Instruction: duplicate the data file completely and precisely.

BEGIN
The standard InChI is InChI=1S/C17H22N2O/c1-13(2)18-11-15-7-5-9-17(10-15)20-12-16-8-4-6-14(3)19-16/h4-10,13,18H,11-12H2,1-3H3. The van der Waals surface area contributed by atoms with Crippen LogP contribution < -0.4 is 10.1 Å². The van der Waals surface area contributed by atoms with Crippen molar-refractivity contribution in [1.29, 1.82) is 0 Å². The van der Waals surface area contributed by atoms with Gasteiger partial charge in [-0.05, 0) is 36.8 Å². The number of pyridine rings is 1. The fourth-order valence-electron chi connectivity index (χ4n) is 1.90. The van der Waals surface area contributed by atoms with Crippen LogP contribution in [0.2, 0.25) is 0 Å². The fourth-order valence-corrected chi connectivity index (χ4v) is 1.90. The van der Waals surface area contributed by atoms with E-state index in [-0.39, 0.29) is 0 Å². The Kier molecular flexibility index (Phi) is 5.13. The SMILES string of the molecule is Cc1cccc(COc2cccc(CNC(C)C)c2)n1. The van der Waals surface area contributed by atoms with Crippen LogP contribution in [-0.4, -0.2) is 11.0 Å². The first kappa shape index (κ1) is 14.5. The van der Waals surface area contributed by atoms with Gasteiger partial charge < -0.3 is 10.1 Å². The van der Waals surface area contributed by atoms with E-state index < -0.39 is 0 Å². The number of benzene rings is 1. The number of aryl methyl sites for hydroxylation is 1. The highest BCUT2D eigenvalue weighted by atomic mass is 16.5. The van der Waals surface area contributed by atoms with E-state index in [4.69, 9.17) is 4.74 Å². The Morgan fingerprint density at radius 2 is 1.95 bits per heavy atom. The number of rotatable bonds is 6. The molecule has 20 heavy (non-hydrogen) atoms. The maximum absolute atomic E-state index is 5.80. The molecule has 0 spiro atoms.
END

The standard InChI is InChI=1S/C17H22N2O/c1-13(2)18-11-15-7-5-9-17(10-15)20-12-16-8-4-6-14(3)19-16/h4-10,13,18H,11-12H2,1-3H3. The van der Waals surface area contributed by atoms with Crippen LogP contribution < -0.4 is 10.1 Å². The van der Waals surface area contributed by atoms with Crippen molar-refractivity contribution in [1.29, 1.82) is 0 Å². The van der Waals surface area contributed by atoms with Gasteiger partial charge in [-0.05, 0) is 36.8 Å². The number of pyridine rings is 1. The fourth-order valence-electron chi connectivity index (χ4n) is 1.90. The van der Waals surface area contributed by atoms with Crippen LogP contribution in [0.2, 0.25) is 0 Å². The fourth-order valence-corrected chi connectivity index (χ4v) is 1.90. The van der Waals surface area contributed by atoms with E-state index in [-0.39, 0.29) is 0 Å². The Kier molecular flexibility index (Phi) is 5.13. The SMILES string of the molecule is Cc1cccc(COc2cccc(CNC(C)C)c2)n1. The van der Waals surface area contributed by atoms with Crippen LogP contribution in [-0.4, -0.2) is 11.0 Å². The first kappa shape index (κ1) is 14.5. The van der Waals surface area contributed by atoms with Gasteiger partial charge < -0.3 is 10.1 Å². The van der Waals surface area contributed by atoms with E-state index < -0.39 is 0 Å². The number of benzene rings is 1. The number of aryl methyl sites for hydroxylation is 1. The highest BCUT2D eigenvalue weighted by atomic mass is 16.5. The van der Waals surface area contributed by atoms with E-state index in [4.69, 9.17) is 4.74 Å². The Morgan fingerprint density at radius 2 is 1.95 bits per heavy atom. The number of rotatable bonds is 6. The molecule has 20 heavy (non-hydrogen) atoms. The maximum absolute atomic E-state index is 5.80. The molecule has 0 spiro atoms.